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Election 2012 Heating Up

April 20, 2012

Bryan Barth ’13

After Rick Santorum suspended his campaign right here in Gettysburg, the race for the Republican nomination essentially ended. With Mitt Romney clearly the Republican frontrunner, the focus has shifted to Romney vs. Obama. Meanwhile, some negative attention has also fallen upon Mitt’s wife, Ann. This apparent end to a very heated primary contest should vault us into what will most likely be a very intense presidential race. Santorum’s dropping out makes the Pennsylvania primary less important, which may affect voter turnout for the Congressional primaries in Pennsylvania. Santorum also has refused to endorse Mitt Romney at this point in the race, even with recent endorsements from Speaker of the House John Boehner and Senator Mitch McConnell.

Meanwhile, President Obama wasted no time in voicing his opinions on oil when he called out oil companies on market manipulation. With the emergence of Super PACs and Barack Obama’s ability to raise money, I am curious to see how much this election will be affected by money. Recent rhetoric seems to place a heavy importance on oil and the energy industry in general, steering conversation in a new direction.

I imagine that in the next few weeks we will see a great deal more play out on the presidential front. While a lot has happened recently, I cannot imagine the pace of things slowing down anytime soon. Mitt Romney still has a lot to prove with conservatives, blue collar Americans, and Hispanics particularly, and it would be in his best interest to get going now while it’s still relatively early.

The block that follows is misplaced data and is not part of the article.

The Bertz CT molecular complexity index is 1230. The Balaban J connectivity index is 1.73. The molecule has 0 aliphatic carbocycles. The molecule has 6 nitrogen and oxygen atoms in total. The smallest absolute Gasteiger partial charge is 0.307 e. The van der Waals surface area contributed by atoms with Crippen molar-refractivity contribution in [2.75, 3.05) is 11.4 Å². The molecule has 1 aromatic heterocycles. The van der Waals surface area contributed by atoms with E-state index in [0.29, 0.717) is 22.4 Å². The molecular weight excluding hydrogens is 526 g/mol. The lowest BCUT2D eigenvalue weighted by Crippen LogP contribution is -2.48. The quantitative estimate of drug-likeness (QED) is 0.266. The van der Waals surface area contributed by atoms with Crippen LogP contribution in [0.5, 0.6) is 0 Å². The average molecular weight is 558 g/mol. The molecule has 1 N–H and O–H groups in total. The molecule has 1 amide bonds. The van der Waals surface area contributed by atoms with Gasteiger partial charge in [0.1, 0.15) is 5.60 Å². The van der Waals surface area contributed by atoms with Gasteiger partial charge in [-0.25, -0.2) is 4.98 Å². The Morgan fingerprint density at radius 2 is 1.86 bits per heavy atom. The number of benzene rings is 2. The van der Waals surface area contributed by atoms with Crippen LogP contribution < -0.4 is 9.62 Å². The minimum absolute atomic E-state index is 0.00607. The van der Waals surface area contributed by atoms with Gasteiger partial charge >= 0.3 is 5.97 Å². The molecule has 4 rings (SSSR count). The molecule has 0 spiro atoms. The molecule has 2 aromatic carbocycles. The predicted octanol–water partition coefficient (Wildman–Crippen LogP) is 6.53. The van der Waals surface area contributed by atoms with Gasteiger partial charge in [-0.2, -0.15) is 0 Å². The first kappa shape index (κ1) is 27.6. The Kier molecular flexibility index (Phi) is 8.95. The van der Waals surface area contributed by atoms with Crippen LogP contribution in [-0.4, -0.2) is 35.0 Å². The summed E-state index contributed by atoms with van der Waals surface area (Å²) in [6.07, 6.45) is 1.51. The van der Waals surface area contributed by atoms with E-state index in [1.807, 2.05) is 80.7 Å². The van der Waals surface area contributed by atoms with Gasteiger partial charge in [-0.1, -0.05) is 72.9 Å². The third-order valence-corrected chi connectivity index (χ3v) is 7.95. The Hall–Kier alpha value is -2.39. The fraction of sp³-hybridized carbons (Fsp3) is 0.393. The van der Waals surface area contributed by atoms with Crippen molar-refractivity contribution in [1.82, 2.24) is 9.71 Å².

In other news, we saw the Buffet Rule killed in the Senate Tuesday. The Buffet Rule was an idea by business tycoon Warren Buffet that was intended to raise the tax rate for millionaires so they pay more taxes than the middle and lower classes. Democrats were furious at the block, claiming that this would raise nearly $50 billion over the next ten years. Republicans, on the other hand, claim that the whole thing is merely an “election year gimmick” by Barack Obama and that $50 billion would hurt American job creators while not even making a small dent in the national debt. During this debate and vote, President Obama and Mitt Romney used the opportunity to take swings at each other.

This has certainly been a busy week in politics, but I think we are starting to see how all of the issues are being worked into the campaign environment. Both sides of the campaign have been making statements on issues both new and old and their rhetoric has been intensifying as of late. Now that Mitt Romney has essentially locked in the Republican nomination, I, for one, am curious to see the electoral climate take shape even further.

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